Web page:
Last month the independent publication Intelligence Online reported that Altegrity, the "global security solutions and specialized law enforcement training company" headquartered in Falls Church, Virginia, which as of this past August also owns Kroll Inc., is counting on the extensive contacts of William J. Bratton, formerly Chairman of Altegrity Risk International (ARI) and now Kroll Chairman, who headed the Los Angeles Police Department for seven years, to help it nab some of the lucrative foreign police force training contracts that Dyncorp's International Police Training Program has monopolized in recent years.
Okay, nothing exceptional there. Companies hire people all the time in order to capitalize off their past and present business contacts.
But the real question is whether the benefits of using any PMC for this job outweigh the costs. To be sure, PMC supporters have a large number of countries to point to where PMC have done exactly that, and in most cases have done so without major problems. Of course, most of those contracts have been far smaller than those contracts in Iraq and Afghanistan, which have seen major problems.
But some people, who have the credentials to back up their viewpoints, have their doubts. Let's look at a recent U.S. Army Peacekeeping & Stability Operations Institute (PKSOI) paper. The PKSOI serves as the U.S. Army's Center of Excellence for Stability and Peace Operations at the Strategic and Operational levels in order to improve military, civilian agency, international, and multinational capabilities and execution.
The paper is "U.S. Military Forces and Police Assistance in Stability Operations: The Least-Worst Option to Fill the U.S. Capacity Gap" by Colonel (U.S.-Army Ret.) Dennis E Keller. He writes:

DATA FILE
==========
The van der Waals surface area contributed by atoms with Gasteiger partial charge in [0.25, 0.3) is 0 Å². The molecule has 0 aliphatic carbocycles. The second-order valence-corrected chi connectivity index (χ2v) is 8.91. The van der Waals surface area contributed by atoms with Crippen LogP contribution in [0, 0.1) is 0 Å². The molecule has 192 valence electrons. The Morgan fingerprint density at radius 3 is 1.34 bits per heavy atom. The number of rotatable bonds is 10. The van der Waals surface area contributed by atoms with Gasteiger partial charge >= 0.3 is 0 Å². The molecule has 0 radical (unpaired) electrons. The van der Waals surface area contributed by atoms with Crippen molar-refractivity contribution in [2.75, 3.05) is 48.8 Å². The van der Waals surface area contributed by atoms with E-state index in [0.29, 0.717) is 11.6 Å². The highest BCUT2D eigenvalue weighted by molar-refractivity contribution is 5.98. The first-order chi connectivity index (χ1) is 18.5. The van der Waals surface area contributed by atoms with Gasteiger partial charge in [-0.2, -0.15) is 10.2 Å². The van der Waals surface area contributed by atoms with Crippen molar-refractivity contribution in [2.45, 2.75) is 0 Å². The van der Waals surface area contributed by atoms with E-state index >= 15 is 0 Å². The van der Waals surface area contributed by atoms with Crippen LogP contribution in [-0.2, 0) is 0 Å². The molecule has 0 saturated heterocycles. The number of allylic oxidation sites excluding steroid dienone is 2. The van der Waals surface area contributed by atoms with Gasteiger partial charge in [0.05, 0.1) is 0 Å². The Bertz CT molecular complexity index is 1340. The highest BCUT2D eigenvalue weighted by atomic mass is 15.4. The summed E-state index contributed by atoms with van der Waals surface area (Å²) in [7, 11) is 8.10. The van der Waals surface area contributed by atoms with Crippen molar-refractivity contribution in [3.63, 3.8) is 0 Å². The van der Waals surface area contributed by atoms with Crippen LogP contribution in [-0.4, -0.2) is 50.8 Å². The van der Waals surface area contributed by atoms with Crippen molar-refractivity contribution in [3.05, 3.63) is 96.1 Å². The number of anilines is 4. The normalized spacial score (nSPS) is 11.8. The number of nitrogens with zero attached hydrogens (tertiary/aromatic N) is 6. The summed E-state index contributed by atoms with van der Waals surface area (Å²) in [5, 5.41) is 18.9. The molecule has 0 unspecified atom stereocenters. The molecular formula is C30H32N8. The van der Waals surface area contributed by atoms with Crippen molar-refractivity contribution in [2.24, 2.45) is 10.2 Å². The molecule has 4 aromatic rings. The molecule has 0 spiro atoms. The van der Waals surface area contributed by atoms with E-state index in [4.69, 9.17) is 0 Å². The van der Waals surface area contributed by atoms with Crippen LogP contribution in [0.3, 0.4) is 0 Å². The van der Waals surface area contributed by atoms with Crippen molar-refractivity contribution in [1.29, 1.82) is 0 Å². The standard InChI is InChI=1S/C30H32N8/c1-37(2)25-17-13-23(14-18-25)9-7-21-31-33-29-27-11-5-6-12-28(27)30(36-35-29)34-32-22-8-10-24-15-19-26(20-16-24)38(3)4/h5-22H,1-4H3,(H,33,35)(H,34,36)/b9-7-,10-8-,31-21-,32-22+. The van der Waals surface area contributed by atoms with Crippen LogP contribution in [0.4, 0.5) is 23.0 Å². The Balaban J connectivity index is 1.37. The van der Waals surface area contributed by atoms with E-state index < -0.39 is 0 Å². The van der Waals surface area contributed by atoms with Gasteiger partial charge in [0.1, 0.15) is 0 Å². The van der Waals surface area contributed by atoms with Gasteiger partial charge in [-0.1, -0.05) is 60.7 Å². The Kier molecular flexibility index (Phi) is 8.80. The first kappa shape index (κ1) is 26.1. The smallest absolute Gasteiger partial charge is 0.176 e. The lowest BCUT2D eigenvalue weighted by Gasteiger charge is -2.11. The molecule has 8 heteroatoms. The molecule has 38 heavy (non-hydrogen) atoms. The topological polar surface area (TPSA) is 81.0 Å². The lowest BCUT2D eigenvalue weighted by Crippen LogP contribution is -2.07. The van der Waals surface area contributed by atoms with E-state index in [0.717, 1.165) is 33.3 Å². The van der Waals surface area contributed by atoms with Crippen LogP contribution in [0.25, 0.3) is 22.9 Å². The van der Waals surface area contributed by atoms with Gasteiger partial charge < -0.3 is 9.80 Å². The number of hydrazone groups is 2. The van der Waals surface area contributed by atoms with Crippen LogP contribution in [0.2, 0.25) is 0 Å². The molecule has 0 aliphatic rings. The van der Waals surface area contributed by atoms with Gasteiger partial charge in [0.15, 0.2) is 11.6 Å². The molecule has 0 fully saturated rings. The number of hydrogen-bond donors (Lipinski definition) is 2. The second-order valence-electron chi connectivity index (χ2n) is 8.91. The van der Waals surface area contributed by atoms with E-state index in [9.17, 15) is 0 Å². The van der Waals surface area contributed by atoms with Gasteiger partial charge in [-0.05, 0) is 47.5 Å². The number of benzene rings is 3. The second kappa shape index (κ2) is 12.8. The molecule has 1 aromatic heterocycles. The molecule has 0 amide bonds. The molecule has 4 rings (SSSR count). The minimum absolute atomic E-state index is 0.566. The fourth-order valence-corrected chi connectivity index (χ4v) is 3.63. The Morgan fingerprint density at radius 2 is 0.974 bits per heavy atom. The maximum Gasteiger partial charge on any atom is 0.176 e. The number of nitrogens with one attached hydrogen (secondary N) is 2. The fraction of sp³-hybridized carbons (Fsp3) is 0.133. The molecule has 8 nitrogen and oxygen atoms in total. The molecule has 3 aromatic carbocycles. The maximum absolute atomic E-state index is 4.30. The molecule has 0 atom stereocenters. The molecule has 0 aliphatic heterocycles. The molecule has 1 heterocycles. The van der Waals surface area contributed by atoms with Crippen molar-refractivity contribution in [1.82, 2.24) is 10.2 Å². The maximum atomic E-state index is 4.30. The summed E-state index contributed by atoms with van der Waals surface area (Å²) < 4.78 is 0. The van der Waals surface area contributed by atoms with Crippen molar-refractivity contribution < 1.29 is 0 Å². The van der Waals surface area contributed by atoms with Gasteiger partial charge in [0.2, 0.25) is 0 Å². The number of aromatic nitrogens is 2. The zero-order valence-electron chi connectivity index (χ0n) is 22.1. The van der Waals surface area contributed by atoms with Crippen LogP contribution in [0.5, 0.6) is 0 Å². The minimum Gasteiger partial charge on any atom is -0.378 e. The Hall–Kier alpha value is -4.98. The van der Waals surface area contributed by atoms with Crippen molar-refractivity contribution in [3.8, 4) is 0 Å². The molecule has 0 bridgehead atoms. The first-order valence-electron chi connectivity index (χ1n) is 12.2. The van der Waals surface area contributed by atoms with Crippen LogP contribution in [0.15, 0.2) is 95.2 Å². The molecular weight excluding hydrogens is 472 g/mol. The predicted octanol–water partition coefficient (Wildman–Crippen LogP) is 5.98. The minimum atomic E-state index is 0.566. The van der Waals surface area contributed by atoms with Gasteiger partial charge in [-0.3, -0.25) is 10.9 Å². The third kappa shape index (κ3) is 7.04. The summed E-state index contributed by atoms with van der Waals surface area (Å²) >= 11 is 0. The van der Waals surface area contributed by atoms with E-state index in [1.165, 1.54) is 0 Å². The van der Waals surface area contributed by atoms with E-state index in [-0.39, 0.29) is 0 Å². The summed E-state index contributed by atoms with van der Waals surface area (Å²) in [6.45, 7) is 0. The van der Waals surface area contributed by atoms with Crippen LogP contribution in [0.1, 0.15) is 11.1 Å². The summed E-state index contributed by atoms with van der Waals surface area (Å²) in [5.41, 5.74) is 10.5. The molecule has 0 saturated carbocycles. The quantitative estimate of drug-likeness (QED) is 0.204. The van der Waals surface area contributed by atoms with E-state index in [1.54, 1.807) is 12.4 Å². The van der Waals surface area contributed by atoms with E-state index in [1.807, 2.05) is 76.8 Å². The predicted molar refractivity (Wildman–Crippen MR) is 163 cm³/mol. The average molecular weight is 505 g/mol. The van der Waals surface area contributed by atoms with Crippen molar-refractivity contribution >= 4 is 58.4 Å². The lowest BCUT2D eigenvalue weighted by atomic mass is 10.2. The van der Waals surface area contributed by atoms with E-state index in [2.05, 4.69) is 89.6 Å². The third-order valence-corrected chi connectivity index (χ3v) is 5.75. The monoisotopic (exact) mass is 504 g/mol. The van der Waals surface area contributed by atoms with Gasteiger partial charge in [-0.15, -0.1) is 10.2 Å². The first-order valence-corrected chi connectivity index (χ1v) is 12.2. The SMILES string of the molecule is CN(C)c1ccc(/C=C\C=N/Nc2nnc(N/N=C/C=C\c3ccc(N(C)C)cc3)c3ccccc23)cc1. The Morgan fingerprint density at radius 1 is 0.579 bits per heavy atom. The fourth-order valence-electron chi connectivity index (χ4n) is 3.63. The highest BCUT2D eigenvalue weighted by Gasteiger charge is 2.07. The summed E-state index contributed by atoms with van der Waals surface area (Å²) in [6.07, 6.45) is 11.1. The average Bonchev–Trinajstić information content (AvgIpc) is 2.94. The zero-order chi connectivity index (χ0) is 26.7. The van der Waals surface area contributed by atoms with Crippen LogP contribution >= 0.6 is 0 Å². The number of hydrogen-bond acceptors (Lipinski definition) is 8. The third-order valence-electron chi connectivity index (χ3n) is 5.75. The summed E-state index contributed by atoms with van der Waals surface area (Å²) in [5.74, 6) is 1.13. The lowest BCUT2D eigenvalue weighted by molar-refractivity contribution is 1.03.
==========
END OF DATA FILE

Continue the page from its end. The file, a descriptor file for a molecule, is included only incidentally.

DoS INL directly contracted with DynCorp International to provide 690 International Police Liaison Offcers (IPLOs) who provide assessment, training, and mentoring functions for Iraqi police in the feld. INL funded DoJ's ICITAP, which then contracted Military Professional Resources Inc. (MPRI), to provide International Police Trainers (IPTs), who provide assistance to Iraq's police training academies. INL also funded 143 Border Enforcement Advisors, 123 of whom were provided by an INL contract with DynCorp, and 20 of whom were provided by an ICITAP contract with MPRI.
DoJ's OPDAT [U.S. Department of Justice, Offce of Overseas Prosecutorial Development, Assistance and Training] had provided seven Resident Legal Advisors (RLAs) to Iraq as of February 2008. Six RLAs were deployed to Provincial Reconstruction Teams (PRTs) in Iraqi Provinces, with the seventh RLA in Baghdad.
The interagency arrangement provides that CPATT and MNSTC-I set overall requirements for the civilian security development mission, that Multi-National Force--Iraq (MNF-I) exercises operational control over IPLOs and IPTs supplied by INL and ICITAP, and that ICITAP and INL manage and oversee the contracts with service providers such as DynCorp and MPRI.